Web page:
- Georgia: It’s permissible to collect rainwater in Georgia for non-potable uses—and for drinking provided that the system complies with your local county’s requirements. This means the water must be collected in an approved reservoir and pass through a filtration system, among other requirements.
- Illinois: Collecting rainwater in Illinois is legal for non-drinking purposes as long as the collection system complies with the Illinois Plumbing Code. This states, in part, that rainwater collected for a commercial use such as irrigation, or that exceeds 5,000 gallons, requires approval from the Department of Public Health to ensure the collection system is in compliance.
- Kansas: Rainwater collection for domestic use is allowed in Kansas without a permit, for livestock, pasturelands, or up to two acres of lawn and garden. However, for commercial irrigation and other purposes, a permit for rainwater harvesting must be obtained through the Kansas Department of Agriculture.
- Nevada: Collecting rainwater in Nevada required no permits until 2017, but now harvesting is legal for homeowners with certain restrictions. The water must be solely for domestic use and cannot be used for drinking.
- North Carolina: Rainwater collection in North Carolina is regulated by the Department of Environment and Natural Resources. The state regulates non-potable use of rainwater harvesting for outdoor irrigation and for plumbing use, such as for flushing toilets.
- Ohio: Ohio allows rainwater collection for both potable and non-potable uses, as overseen by the Department of Health and Environmental Protection Agency. There are rules in place for private water systems that use cisterns for collecting rainwater for domestic use, including family dwellings, small businesses, barns, and campgrounds.
- Oregon: Rainwater collection in Oregon is regulated by the Water Resources Department. Only roof surfaces can be used to collect water, and the water is allowed for drinking with the proper filtration system in place.
- Utah: Collecting rainwater in Utah is regulated through the Division of Water Rights. Collectors are permitted a maximum capacity of 2,500 and must register for approval to capture and store precipitation under the Utah Division of Water Rights.
Some states encourage rainwater collection—and even offer tax incentives, discounted rain barrels, and/or grants for doing so.
The states below offer certain incentives for rainwater harvesting, but collection practices must meet the requirements for the incentives as designated by the state or county. Remember, if you intend to utilize the water for drinking, a filtration system is crucial and the type of system may be regulated by your county, so check local laws before investing in a system.
- Delaware: Delaware has no restrictions regarding rainwater collection for residents. The Delaware Department of Natural Resources and Environmental Control offers incentives for collecting rainwater, such as discounted rain barrels.
- Florida: Florida has no restrictions on collecting rainwater, and many counties offer incentives for doing so, such as through the Water Saving Incentive Program (WaterSIP). Since 2003, the WaterSIP has allocated $3.8 million to public and private entities, helping to save an estimated 2.3 billion gallons of water a year.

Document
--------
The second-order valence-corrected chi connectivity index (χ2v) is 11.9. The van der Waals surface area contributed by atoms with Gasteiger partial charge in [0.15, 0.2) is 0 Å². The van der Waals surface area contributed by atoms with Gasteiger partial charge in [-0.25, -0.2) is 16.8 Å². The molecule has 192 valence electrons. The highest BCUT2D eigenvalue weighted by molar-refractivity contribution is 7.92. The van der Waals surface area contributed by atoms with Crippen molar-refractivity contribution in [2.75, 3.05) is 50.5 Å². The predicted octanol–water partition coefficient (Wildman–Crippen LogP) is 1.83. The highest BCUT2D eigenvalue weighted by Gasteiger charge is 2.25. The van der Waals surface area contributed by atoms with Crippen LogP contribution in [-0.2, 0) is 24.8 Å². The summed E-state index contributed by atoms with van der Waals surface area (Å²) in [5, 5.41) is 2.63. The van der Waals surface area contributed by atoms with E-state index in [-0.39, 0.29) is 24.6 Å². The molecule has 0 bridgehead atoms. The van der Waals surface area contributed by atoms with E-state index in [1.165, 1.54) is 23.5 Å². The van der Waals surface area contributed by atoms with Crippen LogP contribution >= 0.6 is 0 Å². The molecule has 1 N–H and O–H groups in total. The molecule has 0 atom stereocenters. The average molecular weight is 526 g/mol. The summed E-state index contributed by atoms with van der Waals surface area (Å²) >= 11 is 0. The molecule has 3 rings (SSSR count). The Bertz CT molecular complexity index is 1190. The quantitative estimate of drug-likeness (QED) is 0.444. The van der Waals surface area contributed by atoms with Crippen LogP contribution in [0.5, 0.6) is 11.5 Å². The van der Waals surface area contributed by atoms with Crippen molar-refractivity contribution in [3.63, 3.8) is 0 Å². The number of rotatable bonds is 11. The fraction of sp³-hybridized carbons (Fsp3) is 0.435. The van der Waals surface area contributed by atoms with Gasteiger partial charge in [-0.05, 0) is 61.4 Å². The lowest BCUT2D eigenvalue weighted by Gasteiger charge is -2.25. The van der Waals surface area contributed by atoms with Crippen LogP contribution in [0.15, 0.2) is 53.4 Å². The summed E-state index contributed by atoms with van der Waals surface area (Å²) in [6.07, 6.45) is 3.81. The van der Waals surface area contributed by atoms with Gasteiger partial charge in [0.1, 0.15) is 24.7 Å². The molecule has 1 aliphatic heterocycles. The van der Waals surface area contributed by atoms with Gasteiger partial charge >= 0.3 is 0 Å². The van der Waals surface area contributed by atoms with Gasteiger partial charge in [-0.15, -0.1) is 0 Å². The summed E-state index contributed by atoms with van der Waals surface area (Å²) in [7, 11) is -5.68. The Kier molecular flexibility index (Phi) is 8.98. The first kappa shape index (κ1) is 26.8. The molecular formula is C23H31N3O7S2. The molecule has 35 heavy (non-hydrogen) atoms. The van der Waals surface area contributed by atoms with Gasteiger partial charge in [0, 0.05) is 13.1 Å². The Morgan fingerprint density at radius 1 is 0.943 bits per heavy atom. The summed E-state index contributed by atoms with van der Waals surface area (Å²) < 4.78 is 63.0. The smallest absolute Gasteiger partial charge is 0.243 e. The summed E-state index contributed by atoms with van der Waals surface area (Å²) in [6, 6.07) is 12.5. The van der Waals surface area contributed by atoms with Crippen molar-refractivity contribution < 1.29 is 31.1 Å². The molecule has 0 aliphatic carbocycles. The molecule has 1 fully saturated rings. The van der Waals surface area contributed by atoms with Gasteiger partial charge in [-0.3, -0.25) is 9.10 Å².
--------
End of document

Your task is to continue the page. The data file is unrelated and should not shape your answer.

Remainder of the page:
- Maryland: Maryland has no restrictions on rainwater collection and some counties offer incentives. Prince George’s County, for instance, offers rebates through the Rain Check Rebate Program for collected water. For residential properties, rain barrels must collect 50 gallons for a rebate of $2 per gallon or up to $4,000. For commercial properties, the barrels must hold 100 gallons and the rebate is capped at $20,000.
- New Jersey: New Jersey has no restrictions on rainwater collection and offers such incentive programs for residents as the Capture, Control, and Conserve Reward Rebate Program. Rebate limits are $2,500 for residential properties and $10,000 for commercial properties.
- Oklahoma: Oklahoma recently passed the Water for 2060 Act, establishing a goal of consuming no more fresh water in 2060 than was consumed in 2010. The act utilizes education and incentives to encourage residents to conserve water to meet its goals, one of which is encouraging the use of rain barrels.
- Louisiana: The state of Louisiana does not restrict the collection of rainwater for residents. In fact, the Louisiana Department of Natural Resources encourages the practice of harvesting rainwater for outside uses.
- Texas: You can legally collect rainwater in Texas and may receive tax incentives for doing so. Rainwater harvesting in Texas is regulated by the Water Development Board. Rainwater harvesting equipment is exempt from sales tax and property taxes.
- Rhode Island: Rhode Island has no restrictions on rainwater collection and offers tax incentives for the practice. Homes and businesses are entitled to a tax credit of 10 percent of the cost of installing a cistern to collect rainwater, not to exceed $1,000. The cistern must also hold at least 50 gallons to qualify for the credit.
- Virginia: Rainwater collection is encouraged in Virginia. The state’s Alternative Water Supply Assistance Fund offers grants to businesses and individuals to help sustain rainwater collection methods.
- Washington: While there’s no permit required to collect rainwater in Washington State, there are a few regulations. You must collect rainwater only on your property and only from a structure that has another use besides collecting rainwater (for example, your home or business). If you plan on using the water for drinking, you must check with your county for possible further restrictions. As an incentive, some cities in Washington State may reduce stormwater utility fees for commercial properties that use rainwater collection systems.